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EXTRACTS FROM OLD AUTHORS.
"God would have us pitch our faith upon The Person of His Son, and not barely upon the Promise. And therefore, He has so ordered things in His divine wisdom that the Promises should all hold on Christ, and be Yea and Amen in Him." - TILLINGHAST's Six Sermons, p. 9.
"Saving faith is in the nature of it not a mere assent to a testimony, but a receiving and resting upon The Person of Jesus Christ alone, for salvation both from sin and wrath, and unto all the grace and glory of God." - CUDWORTH's Experience, p. 10.
"Those Divines who in their Catechetical Systems have made the formal object of Faith to be the Promise, rather than The Person of Christ, have failed in their expressions, if not in their intentions." - SPURSTOW on Rom. vi. 1.
"Folk must go first to Christ's Person before they can get good of His offices. Folk must make a direct address to the Person of the Mediator before they reap His purchase. Pardon is sweet, adoption is sweet, grace is sweet, heaven is sweet; but Christ is sweeter. " - WEBSTER'S Sermons, p. 88.
"Faith does not marry the soul to the portion, benefits, and privileges of Christ, but to Christ Himself. I don't say that the soul may not have an eye to these, and a respect to these in closing with Christ; yea, usually these are the first things that faith has in its eye. But the soul does, and must go higher; he must look at and pitch upon The Person of Christ, or his faith is not so right and complete as it ought to be. It is The Person of Christ that is the great fountain of all grace and of all manifestations of God to us; and faith accordingly does close with His Person." - PEARSE's Best Match, p. 160.
Such delight had Samuel Rutherford in The Person of Christ that he writes to his friends such things as the following : - " Holiness is not Christ; the blossoms and flavours of the Tree of Life are not the Tree itself" (Lett. 335). "He, He Himself, is more excellent than heaven. Oh, what a life were it to sit beside this Well of Love, and drink and sing, sing and drink!" (Lett. 288). "My greatest pain is want of Him; not of His joys and comforts, but of a near union and communion." "I have casten this work upon Christ, to get in Himself" (Lett. 187; Lett. 112). "I would be farther in upon Christ than at His joys, in where love and mercy lodgeth - beside His heart !" (Lett. 286). "Oh, if I could doat as much upon Himself as I do upon His love!" (Lett. 160). "I would fain learn not to idolise comfort, sense, joy, and sweet-felt presence. All these are but creatures, and nothing but the kingly robe, the golden ring, the bracelets of the Bridegroom. The Bridegroom Himself is better than all ornaments that are about Him" (Lett. 168). "If the comparison could stand, I would not exchange Christ with heaven itself" (Lett. 111).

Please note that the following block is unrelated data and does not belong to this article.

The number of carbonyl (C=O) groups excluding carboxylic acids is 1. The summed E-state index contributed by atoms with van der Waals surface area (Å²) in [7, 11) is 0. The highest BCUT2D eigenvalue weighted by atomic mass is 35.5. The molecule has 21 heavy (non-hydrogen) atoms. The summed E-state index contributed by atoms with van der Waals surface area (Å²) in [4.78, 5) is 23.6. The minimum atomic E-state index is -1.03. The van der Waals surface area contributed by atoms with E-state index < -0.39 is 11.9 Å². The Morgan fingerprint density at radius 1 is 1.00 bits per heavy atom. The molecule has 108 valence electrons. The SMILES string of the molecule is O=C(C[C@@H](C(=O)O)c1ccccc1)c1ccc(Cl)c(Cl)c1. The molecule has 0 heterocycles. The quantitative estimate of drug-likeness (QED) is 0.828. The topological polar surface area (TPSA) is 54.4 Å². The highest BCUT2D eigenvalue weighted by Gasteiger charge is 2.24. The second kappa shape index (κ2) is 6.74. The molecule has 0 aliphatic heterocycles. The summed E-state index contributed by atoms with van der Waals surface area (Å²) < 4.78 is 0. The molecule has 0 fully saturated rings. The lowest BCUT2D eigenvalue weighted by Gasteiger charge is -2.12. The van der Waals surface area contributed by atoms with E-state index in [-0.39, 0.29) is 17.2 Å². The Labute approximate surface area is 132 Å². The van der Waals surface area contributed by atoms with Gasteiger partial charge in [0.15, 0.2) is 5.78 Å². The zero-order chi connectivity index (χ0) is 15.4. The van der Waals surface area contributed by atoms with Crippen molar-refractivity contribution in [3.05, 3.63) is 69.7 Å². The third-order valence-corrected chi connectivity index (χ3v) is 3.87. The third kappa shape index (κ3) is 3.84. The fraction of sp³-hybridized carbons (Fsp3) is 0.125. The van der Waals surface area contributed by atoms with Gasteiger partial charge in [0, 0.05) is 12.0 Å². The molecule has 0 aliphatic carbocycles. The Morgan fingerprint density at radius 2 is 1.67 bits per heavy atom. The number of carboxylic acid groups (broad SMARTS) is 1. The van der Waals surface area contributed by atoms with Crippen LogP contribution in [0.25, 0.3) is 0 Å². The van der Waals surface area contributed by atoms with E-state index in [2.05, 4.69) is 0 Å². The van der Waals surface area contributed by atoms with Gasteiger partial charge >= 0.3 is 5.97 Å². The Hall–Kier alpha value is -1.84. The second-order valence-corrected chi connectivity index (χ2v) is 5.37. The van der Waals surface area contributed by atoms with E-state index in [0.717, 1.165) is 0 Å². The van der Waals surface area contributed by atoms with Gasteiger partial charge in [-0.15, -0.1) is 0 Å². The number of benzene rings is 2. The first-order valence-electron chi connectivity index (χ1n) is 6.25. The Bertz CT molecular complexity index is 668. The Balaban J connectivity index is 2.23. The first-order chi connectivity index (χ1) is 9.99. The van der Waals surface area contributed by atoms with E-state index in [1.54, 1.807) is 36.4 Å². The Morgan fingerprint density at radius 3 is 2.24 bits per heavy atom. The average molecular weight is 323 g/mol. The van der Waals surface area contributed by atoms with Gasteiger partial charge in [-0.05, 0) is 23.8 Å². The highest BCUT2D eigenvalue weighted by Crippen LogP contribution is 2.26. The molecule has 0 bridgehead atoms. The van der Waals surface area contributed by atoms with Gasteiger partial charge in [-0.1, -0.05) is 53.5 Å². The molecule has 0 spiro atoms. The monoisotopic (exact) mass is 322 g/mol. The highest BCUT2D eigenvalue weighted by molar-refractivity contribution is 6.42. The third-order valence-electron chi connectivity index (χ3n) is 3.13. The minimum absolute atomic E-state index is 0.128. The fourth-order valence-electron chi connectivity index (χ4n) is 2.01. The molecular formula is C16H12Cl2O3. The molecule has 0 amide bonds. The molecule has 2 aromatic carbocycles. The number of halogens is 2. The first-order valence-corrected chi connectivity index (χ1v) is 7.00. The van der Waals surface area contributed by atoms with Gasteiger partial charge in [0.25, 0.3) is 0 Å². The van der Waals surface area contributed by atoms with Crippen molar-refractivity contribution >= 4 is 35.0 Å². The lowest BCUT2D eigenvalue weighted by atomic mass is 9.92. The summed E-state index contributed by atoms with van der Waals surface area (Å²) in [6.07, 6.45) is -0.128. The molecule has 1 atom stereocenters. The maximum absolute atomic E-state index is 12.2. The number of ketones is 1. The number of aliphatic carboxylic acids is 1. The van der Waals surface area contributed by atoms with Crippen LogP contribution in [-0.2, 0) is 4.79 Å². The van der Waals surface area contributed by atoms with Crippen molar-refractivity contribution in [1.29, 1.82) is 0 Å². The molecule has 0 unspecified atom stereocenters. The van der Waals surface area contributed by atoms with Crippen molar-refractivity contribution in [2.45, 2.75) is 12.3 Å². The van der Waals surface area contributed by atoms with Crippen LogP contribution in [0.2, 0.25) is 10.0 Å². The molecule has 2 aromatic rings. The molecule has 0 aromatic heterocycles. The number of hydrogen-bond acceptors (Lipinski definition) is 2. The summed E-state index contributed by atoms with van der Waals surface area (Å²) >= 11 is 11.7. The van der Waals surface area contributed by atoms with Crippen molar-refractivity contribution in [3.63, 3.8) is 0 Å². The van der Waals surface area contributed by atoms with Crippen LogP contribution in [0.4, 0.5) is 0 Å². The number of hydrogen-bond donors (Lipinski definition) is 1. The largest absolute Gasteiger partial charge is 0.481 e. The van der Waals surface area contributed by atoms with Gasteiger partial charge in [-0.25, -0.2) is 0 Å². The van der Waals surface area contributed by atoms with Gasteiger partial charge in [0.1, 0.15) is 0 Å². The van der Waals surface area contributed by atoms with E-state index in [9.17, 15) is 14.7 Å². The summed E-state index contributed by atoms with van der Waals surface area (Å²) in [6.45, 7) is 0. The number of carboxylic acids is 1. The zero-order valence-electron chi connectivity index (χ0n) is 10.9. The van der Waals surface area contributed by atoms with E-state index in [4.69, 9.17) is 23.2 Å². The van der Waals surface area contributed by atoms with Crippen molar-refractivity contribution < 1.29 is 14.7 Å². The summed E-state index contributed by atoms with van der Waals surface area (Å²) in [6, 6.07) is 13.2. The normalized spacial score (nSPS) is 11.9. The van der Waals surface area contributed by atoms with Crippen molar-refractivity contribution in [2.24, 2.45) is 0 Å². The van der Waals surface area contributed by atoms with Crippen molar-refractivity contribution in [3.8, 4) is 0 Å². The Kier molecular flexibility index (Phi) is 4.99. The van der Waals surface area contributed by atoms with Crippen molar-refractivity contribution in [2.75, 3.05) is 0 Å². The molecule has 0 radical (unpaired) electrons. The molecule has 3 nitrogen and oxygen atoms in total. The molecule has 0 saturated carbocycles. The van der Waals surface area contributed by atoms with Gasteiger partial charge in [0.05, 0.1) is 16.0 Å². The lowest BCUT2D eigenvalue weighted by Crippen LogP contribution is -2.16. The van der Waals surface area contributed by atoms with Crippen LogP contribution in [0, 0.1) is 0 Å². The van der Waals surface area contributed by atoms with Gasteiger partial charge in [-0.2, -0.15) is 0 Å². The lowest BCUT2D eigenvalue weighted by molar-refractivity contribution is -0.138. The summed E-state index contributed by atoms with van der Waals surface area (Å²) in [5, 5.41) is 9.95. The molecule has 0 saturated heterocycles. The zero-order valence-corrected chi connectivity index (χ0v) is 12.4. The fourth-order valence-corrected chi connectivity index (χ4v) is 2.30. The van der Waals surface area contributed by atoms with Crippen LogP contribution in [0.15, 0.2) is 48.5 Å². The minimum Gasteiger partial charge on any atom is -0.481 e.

Once more. A century ago, Romaine (Life of Faith, p. 159) thus wrote in expounding the verses 1 John ii. 13, 14, - " Many continue little children and weak in faith, because they do not presently attain a solid acquaintance with The Person of Christ."
The sum of the matter is this. There is a vast difference between, on the one hand, believing day by day in a living Saviour, and on the other, resting satisfied with the salvation He brings, as if that were all.